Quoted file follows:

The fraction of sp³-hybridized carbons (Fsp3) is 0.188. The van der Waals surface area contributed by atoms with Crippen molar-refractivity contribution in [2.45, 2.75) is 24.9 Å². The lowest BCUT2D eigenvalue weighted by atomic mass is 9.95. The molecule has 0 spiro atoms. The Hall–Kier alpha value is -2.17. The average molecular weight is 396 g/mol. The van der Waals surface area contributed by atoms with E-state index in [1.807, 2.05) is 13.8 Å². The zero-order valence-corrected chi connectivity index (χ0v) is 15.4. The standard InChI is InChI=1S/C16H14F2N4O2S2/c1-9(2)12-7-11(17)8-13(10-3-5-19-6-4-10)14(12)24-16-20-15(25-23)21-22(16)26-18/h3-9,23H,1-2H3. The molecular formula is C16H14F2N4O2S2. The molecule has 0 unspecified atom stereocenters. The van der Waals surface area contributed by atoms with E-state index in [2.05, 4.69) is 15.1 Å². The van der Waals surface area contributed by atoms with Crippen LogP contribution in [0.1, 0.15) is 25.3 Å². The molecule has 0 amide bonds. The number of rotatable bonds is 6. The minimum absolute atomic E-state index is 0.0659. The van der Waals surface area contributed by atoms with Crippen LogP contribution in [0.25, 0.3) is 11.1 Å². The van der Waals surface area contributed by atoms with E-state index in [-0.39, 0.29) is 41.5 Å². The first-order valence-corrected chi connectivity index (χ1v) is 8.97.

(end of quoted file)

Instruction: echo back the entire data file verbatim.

The fraction of sp³-hybridized carbons (Fsp3) is 0.188. The van der Waals surface area contributed by atoms with Crippen molar-refractivity contribution in [2.45, 2.75) is 24.9 Å². The lowest BCUT2D eigenvalue weighted by atomic mass is 9.95. The molecule has 0 spiro atoms. The Hall–Kier alpha value is -2.17. The average molecular weight is 396 g/mol. The van der Waals surface area contributed by atoms with E-state index in [1.807, 2.05) is 13.8 Å². The zero-order valence-corrected chi connectivity index (χ0v) is 15.4. The standard InChI is InChI=1S/C16H14F2N4O2S2/c1-9(2)12-7-11(17)8-13(10-3-5-19-6-4-10)14(12)24-16-20-15(25-23)21-22(16)26-18/h3-9,23H,1-2H3. The molecular formula is C16H14F2N4O2S2. The molecule has 0 unspecified atom stereocenters. The van der Waals surface area contributed by atoms with E-state index in [2.05, 4.69) is 15.1 Å². The van der Waals surface area contributed by atoms with Crippen LogP contribution in [0.1, 0.15) is 25.3 Å². The molecule has 0 amide bonds. The number of rotatable bonds is 6. The minimum absolute atomic E-state index is 0.0659. The van der Waals surface area contributed by atoms with Crippen LogP contribution in [0.25, 0.3) is 11.1 Å². The van der Waals surface area contributed by atoms with E-state index in [-0.39, 0.29) is 41.5 Å². The first-order valence-corrected chi connectivity index (χ1v) is 8.97.